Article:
As a nation, we are confronting a severe issue: an increasing number of fatal opioid overdoses.
According to the Centers for Disease Control and Prevention, in 2017, there were a record 70,000 overdose deaths, more than two-thirds of which involved opioids. Figures from 2018 show this trend has continued and more than 2 million people in the U.S. are now addicted to opioids.
A recent Premier analysis further illustrates how much the opioid epidemic is costing patients and the healthcare system.
Clinicians need frontline solutions to reduce addiction and manage pain for patients safely and effectively
With this in mind, healthcare providers face a two-fold challenge:
- An influx of patients in the system, inundating an already busy workforce.
- The need to advance pain management and preventative practices to prevent issues in the first place.
Fortunately, with broad, bipartisan support, 2019 should begin to bring major reforms to the pharmaceutical market and potential regulations that make it easier to care for patients with substance use disorder. Premier anticipates the Department of Health and Human Services will dive into the challenges that healthcare providers are having with opioids in a couple of venues. This includes potentially updating federal privacy laws surrounding opioids and serious mental illness, as well as modernizing the confidentiality requirements for patients undergoing addiction treatment.
Five ways healthcare providers are tackling the opioid epidemic
Leading hospitals are taking control of the situation in various ways.
- Advocating for change. Premier and its members are strong advocates for improving regulations and policies to help tackle the opioid epidemic, including legislation to remove limits around care coordination for addiction. For example, the passage of the Overdose Prevention and Patient Safety Act in June 2018 is paving the way to modernize a 40-year-old law that has impeded healthcare providers’ ability to diagnose, treat and prevent addiction and other opioid-related disorders.
- Collaborating to design, test and scale new care models.
Members of Premier’s Hospital Improvement Innovation Network (HIIN) are testing and designing new care delivery processes to better manage pain and the potential for opioid drug addiction. As part of its HIIN, Premier has brought together 56 high-performing hospitals to participate in phase 2 of a pilot on safer post-operative pain management and addiction prevention efforts. They are joining forces to find solutions, implement new practices, and set new standards for the industry to reduce patient harm from opioid misuse, dependence and addiction.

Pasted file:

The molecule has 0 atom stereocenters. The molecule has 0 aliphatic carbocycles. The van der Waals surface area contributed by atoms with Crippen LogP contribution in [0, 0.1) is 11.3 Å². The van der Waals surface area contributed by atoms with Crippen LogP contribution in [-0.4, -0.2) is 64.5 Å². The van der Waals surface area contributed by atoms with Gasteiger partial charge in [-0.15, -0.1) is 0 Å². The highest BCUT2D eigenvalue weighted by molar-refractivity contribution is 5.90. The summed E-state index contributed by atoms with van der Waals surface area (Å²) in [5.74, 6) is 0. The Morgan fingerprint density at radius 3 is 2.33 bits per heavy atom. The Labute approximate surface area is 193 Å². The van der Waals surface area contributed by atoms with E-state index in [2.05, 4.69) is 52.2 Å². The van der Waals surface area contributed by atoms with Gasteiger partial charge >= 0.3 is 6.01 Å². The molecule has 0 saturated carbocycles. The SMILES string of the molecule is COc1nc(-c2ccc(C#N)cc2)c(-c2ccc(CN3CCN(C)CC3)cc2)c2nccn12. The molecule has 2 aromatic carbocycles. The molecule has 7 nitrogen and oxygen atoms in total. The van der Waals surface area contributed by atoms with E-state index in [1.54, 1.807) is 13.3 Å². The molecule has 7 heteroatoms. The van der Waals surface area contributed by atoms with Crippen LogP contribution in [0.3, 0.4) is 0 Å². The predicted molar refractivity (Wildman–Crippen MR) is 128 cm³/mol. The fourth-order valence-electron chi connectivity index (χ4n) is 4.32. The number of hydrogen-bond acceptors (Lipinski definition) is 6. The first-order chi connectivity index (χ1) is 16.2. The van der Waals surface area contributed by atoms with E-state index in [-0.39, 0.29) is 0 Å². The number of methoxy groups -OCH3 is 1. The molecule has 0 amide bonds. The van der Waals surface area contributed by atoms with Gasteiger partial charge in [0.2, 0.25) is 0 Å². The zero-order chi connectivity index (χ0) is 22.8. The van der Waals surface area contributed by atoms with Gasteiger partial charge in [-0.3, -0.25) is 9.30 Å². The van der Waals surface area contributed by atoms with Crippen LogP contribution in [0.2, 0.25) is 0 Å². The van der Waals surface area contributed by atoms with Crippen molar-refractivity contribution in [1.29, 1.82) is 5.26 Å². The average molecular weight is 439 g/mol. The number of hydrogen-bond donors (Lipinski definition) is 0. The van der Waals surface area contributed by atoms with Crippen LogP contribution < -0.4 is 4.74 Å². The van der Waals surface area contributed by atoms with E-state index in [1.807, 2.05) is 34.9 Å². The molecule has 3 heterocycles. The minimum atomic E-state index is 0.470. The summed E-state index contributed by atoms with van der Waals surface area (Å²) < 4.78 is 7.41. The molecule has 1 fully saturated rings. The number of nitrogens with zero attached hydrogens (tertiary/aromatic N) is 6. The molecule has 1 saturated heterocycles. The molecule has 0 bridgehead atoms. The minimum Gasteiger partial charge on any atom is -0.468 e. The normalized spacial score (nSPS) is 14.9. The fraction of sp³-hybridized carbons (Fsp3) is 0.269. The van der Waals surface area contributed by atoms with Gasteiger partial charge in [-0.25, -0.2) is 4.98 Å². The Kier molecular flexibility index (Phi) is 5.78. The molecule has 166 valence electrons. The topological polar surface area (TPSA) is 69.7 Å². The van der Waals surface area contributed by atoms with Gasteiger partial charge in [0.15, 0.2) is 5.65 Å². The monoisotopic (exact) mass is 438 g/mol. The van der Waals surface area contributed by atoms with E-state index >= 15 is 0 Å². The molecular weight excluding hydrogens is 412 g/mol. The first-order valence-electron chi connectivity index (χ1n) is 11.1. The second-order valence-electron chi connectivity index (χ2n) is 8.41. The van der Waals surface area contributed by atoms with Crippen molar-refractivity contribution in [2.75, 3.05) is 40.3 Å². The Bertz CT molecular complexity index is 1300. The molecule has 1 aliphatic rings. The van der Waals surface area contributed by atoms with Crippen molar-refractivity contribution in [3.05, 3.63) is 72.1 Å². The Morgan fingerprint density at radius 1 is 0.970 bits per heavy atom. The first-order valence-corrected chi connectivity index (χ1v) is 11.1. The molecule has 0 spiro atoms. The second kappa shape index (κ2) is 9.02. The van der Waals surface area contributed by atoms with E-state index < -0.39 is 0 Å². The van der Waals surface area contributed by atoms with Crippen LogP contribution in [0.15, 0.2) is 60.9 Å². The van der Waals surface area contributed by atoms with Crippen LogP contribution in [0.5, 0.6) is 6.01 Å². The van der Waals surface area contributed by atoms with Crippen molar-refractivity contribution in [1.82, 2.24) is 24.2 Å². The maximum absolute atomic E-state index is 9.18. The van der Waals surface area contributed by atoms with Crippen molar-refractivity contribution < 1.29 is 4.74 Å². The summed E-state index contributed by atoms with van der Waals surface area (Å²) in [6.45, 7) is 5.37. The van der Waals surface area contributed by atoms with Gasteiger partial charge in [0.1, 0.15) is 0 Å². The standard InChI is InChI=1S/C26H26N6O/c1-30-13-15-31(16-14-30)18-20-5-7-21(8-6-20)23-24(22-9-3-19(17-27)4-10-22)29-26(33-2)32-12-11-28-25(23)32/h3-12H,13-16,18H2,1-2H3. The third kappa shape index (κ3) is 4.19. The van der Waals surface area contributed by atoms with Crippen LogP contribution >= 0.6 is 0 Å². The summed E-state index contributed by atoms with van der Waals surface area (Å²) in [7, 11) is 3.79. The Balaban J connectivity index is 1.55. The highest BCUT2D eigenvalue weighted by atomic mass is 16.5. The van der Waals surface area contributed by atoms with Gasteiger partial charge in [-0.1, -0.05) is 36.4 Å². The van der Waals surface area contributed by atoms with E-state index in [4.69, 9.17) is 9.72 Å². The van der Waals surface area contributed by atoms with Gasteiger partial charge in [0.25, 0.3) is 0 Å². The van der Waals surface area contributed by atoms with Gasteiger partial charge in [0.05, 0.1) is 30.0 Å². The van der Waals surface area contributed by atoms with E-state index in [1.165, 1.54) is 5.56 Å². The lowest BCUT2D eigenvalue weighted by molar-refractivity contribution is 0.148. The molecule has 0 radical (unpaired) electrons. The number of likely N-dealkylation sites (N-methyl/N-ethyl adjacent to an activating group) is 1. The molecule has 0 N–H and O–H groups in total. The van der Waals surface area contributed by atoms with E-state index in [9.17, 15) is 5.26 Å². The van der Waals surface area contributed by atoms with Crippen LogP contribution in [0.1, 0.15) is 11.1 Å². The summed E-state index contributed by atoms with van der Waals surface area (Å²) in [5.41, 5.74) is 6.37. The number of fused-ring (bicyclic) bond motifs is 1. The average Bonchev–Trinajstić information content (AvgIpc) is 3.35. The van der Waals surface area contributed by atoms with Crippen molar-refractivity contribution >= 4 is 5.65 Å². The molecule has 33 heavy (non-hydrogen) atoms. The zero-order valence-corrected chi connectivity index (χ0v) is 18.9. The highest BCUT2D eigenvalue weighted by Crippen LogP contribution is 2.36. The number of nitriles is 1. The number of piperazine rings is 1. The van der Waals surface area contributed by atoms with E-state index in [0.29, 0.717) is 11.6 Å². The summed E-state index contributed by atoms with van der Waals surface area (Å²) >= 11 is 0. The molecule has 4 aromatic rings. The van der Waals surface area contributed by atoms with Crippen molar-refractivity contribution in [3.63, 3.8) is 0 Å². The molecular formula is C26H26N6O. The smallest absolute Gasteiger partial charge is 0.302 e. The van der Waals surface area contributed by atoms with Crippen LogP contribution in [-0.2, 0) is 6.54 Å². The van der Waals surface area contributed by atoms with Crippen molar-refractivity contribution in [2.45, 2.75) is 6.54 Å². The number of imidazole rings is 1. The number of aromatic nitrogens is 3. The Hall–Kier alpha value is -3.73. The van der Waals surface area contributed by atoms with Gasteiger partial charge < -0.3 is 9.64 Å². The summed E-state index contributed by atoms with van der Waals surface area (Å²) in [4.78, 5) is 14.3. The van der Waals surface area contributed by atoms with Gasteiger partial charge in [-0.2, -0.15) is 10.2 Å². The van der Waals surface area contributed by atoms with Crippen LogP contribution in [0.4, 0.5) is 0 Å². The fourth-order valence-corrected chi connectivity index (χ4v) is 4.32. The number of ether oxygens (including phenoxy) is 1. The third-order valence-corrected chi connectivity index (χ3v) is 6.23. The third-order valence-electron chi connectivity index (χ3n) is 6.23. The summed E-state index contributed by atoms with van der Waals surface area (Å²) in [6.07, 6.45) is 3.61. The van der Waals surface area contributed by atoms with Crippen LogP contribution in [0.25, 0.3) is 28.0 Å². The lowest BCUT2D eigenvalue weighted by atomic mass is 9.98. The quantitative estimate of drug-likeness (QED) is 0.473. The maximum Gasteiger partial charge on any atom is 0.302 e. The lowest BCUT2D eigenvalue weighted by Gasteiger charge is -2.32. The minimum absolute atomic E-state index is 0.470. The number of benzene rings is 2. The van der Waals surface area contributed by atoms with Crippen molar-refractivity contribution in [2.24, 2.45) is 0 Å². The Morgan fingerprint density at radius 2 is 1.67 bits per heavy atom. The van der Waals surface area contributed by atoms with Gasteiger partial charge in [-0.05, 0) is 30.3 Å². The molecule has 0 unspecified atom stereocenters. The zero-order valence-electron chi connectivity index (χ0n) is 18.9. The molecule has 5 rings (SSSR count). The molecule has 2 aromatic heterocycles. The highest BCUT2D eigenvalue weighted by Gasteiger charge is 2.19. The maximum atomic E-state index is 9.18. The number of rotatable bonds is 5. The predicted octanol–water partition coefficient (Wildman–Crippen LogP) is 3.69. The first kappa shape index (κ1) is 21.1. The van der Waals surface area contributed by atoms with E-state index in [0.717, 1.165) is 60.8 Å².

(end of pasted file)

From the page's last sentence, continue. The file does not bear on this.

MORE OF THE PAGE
- Using high-quality services and solutions to support better pain management practices.
By understanding which products most safely and effectively help patients recover from pain and prevent addiction, hospitals can ensure their patients receive the right care from the onset. Using learnings from its members, Premier developed a Safer Pain Management Toolkit that provides easy-to-access information and an aggregated inventory of products, solutions and resources that support pain management methods to improve patient safety.
- Applying business intelligence to understand how these patients are cared for in the hospital.
Hospital data that shows opioid visits, utilization and prescribing practices in various units, and especially the emergency department, can help providers understand where they have opportunities to build new care models for these patients. Premier conducted an analysis looking at these factors in the emergency department across nearly 650 hospitals to understand national trends, and shared individualized reports with its members so that they could easily benchmark their practices and pinpoint opportunities against national data.
- Leveraging enabling technology to monitor and track patients in real time.
Technology makes it easier than ever to monitor patients’ statuses across units, even between in-person clinical rounds, to help prevent adverse outcomes. For example, medication surveillance solutions can fire real-time alerts when a patient receives a potentially high-risk drug or a drug that could cause a dangerous interaction. Also useful are clinical decision support tools, which help clinicians select the correct dosage and duration of drugs, and solutions that monitor patients who are prescribed high-dose, extended-release opioids, to help screen for signs of overdose.
There is an urgent need to provide health systems and emergency caregivers with frontline solutions to stem the tide of opioid addiction in our communities. Providers leveraging these best practices are creating focused initiatives to reduce pain management and addiction specifically for the patients who need them.
For more on reducing overuse and misuse, and improving health outcomes, safety and costs at the same time, contact us.